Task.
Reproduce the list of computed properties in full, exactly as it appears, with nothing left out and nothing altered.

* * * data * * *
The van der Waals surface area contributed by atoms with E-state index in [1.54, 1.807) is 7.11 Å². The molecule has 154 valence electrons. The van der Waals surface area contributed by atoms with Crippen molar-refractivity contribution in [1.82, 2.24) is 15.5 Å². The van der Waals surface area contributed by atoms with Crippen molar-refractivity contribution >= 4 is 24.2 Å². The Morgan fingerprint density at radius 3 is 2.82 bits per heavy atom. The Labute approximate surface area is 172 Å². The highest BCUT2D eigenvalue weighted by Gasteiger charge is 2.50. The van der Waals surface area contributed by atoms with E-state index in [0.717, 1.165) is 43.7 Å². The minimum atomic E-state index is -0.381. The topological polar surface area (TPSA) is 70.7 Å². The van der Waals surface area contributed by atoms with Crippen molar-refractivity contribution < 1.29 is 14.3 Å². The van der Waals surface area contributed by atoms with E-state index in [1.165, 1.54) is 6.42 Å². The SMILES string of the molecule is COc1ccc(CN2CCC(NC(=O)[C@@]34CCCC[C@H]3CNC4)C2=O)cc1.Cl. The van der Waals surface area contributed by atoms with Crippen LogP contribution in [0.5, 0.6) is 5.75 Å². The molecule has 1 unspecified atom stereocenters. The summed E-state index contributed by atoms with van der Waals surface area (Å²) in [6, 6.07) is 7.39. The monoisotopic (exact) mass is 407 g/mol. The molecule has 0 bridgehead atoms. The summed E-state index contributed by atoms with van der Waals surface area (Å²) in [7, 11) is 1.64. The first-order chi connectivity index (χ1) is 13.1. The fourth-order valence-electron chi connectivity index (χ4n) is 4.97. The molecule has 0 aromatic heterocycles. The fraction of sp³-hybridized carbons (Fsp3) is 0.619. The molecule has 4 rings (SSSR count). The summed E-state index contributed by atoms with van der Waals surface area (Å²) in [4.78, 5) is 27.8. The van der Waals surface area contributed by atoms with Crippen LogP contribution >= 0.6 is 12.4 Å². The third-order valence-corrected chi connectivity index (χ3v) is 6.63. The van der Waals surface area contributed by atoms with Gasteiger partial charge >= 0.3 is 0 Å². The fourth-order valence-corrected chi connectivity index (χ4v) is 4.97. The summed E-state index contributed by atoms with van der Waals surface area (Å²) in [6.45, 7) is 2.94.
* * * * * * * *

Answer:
The van der Waals surface area contributed by atoms with E-state index in [1.54, 1.807) is 7.11 Å². The molecule has 154 valence electrons. The van der Waals surface area contributed by atoms with Crippen molar-refractivity contribution in [1.82, 2.24) is 15.5 Å². The van der Waals surface area contributed by atoms with Crippen molar-refractivity contribution >= 4 is 24.2 Å². The Morgan fingerprint density at radius 3 is 2.82 bits per heavy atom. The Labute approximate surface area is 172 Å². The highest BCUT2D eigenvalue weighted by Gasteiger charge is 2.50. The van der Waals surface area contributed by atoms with E-state index in [0.717, 1.165) is 43.7 Å². The minimum atomic E-state index is -0.381. The topological polar surface area (TPSA) is 70.7 Å². The van der Waals surface area contributed by atoms with Crippen molar-refractivity contribution < 1.29 is 14.3 Å². The van der Waals surface area contributed by atoms with E-state index in [1.165, 1.54) is 6.42 Å². The SMILES string of the molecule is COc1ccc(CN2CCC(NC(=O)[C@@]34CCCC[C@H]3CNC4)C2=O)cc1.Cl. The van der Waals surface area contributed by atoms with Crippen LogP contribution in [0.5, 0.6) is 5.75 Å². The molecule has 1 unspecified atom stereocenters. The summed E-state index contributed by atoms with van der Waals surface area (Å²) in [6, 6.07) is 7.39. The monoisotopic (exact) mass is 407 g/mol. The molecule has 0 bridgehead atoms. The summed E-state index contributed by atoms with van der Waals surface area (Å²) in [7, 11) is 1.64. The first-order chi connectivity index (χ1) is 13.1. The fourth-order valence-electron chi connectivity index (χ4n) is 4.97. The molecule has 0 aromatic heterocycles. The fraction of sp³-hybridized carbons (Fsp3) is 0.619. The molecule has 4 rings (SSSR count). The summed E-state index contributed by atoms with van der Waals surface area (Å²) in [4.78, 5) is 27.8. The van der Waals surface area contributed by atoms with Crippen LogP contribution >= 0.6 is 12.4 Å². The third-order valence-corrected chi connectivity index (χ3v) is 6.63. The van der Waals surface area contributed by atoms with Gasteiger partial charge >= 0.3 is 0 Å². The fourth-order valence-corrected chi connectivity index (χ4v) is 4.97. The summed E-state index contributed by atoms with van der Waals surface area (Å²) in [6.45, 7) is 2.94.